Beacon Mutual insurance Co., which writes workers compensation for about 90 percent of the businesses in Rhode Island, has filed for a 16 percent reduction in rates to cover its workers compensation loss costs.
A company spokesman said that if approved by state officials the reductions would begin in September and produce about $9.2 million in premium savings for its 14,500 customers.
The pricing move comes after last month’s withdrawal by the insurer of a separate filing for a 27 percent loss cost cut and ends at least temporarily a stalemate between the company and state regulators.
The Department of Business Regulation, which must approve any filing, has been battling with Beacon Mutual over rate filings. DBR officials want Beacon Mutual to file along with the National Council on Compensation Insurers, which represents all other insurers in the state in rate proceedings.
But Beacon Mutual has balked at using NCCI advisory filings, arguing that it should be able to utilize its own loss costs.
Now the insurer, which has come under increasing scrutiny for its governance following public attacks by the Governor and the release of an outside audit that revealed questionable business practices, has decided to go along with the DBR. It has filed a loss cost multiplier and agreed to adopt the most recent NCCI approved advisory loss costs.
DBR officials have approved NCCI loss cost reductions of 4.2 percent and 20.2 percent within the past year. Beacon Mutual had declined to be a party in those NCCI rate proceedings but has now adopted them.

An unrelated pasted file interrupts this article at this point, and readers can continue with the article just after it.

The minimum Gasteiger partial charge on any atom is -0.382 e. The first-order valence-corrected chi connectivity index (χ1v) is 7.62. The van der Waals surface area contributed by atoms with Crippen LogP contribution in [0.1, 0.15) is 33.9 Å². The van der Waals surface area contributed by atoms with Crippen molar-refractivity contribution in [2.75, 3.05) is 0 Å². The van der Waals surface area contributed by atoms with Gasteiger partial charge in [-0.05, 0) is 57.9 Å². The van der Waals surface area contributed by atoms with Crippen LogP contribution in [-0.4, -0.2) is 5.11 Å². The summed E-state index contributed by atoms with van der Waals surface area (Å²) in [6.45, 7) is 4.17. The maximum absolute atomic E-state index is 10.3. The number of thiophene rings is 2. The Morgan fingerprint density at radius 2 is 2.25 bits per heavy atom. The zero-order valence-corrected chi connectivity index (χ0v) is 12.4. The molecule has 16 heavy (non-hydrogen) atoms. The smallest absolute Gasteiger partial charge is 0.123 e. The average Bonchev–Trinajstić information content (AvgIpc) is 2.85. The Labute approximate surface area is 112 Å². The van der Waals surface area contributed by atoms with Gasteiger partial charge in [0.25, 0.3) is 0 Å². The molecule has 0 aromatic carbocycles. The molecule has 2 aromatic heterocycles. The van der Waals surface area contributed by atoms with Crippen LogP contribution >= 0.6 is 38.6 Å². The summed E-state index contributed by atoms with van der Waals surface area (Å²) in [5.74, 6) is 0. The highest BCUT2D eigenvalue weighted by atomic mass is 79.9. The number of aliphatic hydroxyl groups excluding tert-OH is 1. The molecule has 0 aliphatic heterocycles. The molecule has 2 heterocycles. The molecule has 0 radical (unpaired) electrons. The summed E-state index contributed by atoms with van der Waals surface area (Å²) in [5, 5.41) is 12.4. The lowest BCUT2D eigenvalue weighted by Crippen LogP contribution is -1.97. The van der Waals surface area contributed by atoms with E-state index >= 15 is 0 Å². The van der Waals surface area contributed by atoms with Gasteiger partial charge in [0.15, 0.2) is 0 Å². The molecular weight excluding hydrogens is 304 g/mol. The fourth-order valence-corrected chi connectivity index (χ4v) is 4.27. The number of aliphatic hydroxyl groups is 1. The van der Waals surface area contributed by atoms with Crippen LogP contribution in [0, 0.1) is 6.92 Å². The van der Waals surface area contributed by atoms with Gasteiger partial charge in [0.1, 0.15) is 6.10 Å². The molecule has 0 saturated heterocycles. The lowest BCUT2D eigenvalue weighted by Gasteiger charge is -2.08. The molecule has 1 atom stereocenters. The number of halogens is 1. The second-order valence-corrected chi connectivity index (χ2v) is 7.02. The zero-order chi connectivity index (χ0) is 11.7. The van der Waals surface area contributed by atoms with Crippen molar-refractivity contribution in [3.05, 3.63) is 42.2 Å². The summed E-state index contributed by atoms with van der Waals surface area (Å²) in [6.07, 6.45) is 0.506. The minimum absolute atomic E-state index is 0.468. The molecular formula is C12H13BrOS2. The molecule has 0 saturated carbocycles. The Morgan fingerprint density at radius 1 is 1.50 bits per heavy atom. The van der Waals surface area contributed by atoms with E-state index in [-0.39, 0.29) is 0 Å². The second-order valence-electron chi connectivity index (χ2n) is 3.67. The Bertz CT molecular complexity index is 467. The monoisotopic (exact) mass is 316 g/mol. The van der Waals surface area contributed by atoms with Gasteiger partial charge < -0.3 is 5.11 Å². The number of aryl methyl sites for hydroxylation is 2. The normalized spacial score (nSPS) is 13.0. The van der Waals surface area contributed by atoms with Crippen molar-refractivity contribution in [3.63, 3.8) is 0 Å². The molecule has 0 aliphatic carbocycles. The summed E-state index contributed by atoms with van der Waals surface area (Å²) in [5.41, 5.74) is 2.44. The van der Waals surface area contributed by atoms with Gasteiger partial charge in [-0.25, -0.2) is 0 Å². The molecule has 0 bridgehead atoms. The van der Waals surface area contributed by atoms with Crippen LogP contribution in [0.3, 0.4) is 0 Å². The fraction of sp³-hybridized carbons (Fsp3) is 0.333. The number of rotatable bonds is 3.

After adjusting these most recent NCCI filings for its own business and classifications, the result for Beacon is the16 percent reduction from current loss costs. If approved, the change would be the first for Beacon Mutual since March 1999.
“It was important to get a rate filing adopted this year,” said Bill Fischer, spokesman for the company which has been operating under mostly new senior management since the April audit report was released.
Fischer maintained that the company management is “moving forward” in the wake of the controversies. He said the insurer now has “good relations” with DBR and is cooperating with a DBR audit of the firm.
In April, an audit released by a committee headed by former Governor Lincoln Almond said the company had given improper price breaks to favored policyholders at the expense of other customers.
Shortly after the audit became public, the board fired its CEO, Joseph Solomon, and its vice president for underwriting.
Gov. Don Carcieri has been waging a campaign in the press and courts to remove board members. Several have heeded the Governor’s call to resign but two are fighting to retain their positions.
A statewide grand jury has subpoenaed company records and the DBR and state attorney general are reviewing the company’s rate-setting practices, including whether certain brokers and clients received favorable treatement.
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